In order to address the increasing number of suicide deaths, it may be helpful to shed light on the impact of 988 and related crisis services. This could aid in the analysis of more comprehensive 988 metrics, along with future data on suicide attempts and deaths. The current publicly available data on 988 only provides a partial view of its implementation and possible access challenges. There are still questions regarding long-term funding for state call centers and crisis infrastructure, as well as disparities in state performance. Since its introduction in July 2022, 988 has received almost 1 million contacts, including nearly 5 million from the Veteran’s Crisis Line. However, it remains to be seen how it will influence overall suicide rates, especially among people of color or other vulnerable populations. Despite 988 improving answer rates and reducing wait times while handling nearly 5 million contacts due to high demand in its first year, its impact on suicide rates is still unknown. The increase in stressors and unmet mental health needs, which coincide with the launch of 988, may partly explain the unknown exact cause for the rise in suicides in recent years.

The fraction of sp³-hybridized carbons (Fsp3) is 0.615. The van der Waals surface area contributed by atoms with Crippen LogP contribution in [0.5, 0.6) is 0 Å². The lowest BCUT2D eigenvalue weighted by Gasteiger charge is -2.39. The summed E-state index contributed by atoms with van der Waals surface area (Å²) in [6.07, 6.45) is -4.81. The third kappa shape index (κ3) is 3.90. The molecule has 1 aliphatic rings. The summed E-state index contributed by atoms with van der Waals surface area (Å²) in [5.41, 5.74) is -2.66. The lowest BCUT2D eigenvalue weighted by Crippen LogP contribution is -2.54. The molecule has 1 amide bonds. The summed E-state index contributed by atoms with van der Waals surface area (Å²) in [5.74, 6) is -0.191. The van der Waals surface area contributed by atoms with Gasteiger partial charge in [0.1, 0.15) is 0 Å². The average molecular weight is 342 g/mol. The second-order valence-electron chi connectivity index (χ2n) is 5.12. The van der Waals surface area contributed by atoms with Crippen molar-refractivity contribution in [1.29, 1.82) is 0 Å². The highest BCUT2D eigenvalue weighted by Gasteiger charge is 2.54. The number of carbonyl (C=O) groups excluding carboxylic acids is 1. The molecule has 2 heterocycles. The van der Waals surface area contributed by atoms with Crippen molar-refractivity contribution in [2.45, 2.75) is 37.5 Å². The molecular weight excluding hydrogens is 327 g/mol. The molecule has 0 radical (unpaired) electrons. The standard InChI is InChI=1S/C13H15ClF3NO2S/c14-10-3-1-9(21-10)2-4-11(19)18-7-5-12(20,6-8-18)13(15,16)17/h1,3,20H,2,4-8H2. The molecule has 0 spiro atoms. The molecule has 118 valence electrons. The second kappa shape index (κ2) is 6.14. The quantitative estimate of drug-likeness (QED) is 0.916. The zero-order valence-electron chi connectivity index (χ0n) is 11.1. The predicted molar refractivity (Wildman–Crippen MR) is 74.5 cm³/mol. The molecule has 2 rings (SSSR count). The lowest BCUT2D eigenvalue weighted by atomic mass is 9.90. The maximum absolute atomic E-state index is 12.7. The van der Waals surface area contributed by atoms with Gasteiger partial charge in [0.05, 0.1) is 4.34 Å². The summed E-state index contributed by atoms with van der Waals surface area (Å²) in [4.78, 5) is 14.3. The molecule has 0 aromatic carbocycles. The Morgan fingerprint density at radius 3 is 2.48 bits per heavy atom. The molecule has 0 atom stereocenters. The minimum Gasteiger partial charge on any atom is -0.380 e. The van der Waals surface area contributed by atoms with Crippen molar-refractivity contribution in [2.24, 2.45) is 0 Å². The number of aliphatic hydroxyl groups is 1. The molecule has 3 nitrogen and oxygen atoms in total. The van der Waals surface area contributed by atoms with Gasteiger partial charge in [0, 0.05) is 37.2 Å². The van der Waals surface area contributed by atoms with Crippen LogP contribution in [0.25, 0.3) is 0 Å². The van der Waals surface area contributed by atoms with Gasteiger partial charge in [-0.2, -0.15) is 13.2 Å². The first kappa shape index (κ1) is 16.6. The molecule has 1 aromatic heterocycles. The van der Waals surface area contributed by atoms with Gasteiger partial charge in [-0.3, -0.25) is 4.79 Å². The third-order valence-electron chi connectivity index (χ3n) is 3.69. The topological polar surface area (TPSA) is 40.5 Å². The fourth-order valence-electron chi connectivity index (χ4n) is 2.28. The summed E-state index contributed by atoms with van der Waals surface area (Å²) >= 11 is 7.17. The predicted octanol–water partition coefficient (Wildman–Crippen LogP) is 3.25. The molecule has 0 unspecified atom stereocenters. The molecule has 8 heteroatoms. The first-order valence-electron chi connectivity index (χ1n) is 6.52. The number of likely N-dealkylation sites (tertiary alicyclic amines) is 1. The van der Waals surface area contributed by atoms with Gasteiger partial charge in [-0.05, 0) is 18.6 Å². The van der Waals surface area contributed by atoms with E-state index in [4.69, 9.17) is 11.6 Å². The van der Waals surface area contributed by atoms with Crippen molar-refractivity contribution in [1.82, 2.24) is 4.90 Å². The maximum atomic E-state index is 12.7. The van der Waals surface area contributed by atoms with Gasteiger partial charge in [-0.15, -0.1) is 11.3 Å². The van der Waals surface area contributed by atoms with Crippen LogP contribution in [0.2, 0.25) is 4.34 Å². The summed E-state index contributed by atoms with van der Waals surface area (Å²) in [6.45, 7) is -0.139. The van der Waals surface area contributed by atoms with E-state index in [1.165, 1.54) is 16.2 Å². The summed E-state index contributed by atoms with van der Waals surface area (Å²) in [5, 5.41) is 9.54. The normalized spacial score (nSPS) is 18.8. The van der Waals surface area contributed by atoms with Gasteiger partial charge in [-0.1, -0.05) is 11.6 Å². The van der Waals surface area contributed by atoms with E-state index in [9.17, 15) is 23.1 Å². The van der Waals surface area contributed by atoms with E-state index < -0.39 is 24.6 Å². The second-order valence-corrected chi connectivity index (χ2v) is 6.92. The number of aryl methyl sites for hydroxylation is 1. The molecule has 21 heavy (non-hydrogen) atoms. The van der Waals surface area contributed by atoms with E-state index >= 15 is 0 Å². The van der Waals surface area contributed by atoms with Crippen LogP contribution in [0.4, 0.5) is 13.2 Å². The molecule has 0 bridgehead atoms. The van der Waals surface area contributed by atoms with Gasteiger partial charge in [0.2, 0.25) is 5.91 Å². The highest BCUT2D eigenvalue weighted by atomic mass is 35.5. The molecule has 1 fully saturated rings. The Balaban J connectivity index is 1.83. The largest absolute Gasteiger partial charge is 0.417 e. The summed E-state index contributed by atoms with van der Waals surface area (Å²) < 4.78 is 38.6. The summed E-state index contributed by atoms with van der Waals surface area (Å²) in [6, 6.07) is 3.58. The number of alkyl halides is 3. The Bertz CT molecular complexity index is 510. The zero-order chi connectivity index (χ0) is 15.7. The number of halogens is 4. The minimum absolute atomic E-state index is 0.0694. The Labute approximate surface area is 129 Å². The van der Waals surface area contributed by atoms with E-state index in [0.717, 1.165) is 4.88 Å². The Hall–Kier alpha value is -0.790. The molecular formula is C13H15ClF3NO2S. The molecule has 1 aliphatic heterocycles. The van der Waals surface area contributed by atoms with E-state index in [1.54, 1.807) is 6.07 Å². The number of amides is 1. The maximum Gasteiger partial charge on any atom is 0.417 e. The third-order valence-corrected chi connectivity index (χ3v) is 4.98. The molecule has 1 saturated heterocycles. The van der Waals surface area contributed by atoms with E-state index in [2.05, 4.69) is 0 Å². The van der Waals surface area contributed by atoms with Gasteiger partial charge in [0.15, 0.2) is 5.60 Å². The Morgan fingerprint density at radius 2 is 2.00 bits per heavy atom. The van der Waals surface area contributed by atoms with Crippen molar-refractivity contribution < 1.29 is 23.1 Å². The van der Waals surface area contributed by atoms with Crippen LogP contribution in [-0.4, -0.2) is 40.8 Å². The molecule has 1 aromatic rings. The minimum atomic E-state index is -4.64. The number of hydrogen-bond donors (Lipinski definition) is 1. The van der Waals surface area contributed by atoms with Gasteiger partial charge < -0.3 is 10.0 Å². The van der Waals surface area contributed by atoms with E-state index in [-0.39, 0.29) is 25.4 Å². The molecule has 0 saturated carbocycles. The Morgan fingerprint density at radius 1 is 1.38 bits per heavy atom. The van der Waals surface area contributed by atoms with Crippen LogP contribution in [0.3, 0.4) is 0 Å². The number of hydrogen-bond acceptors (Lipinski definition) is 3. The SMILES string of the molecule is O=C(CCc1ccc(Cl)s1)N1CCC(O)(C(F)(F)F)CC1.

If you or someone you are acquainted with is contemplating suicide, reach out to the 988 Suicide & Crisis Lifeline at 988.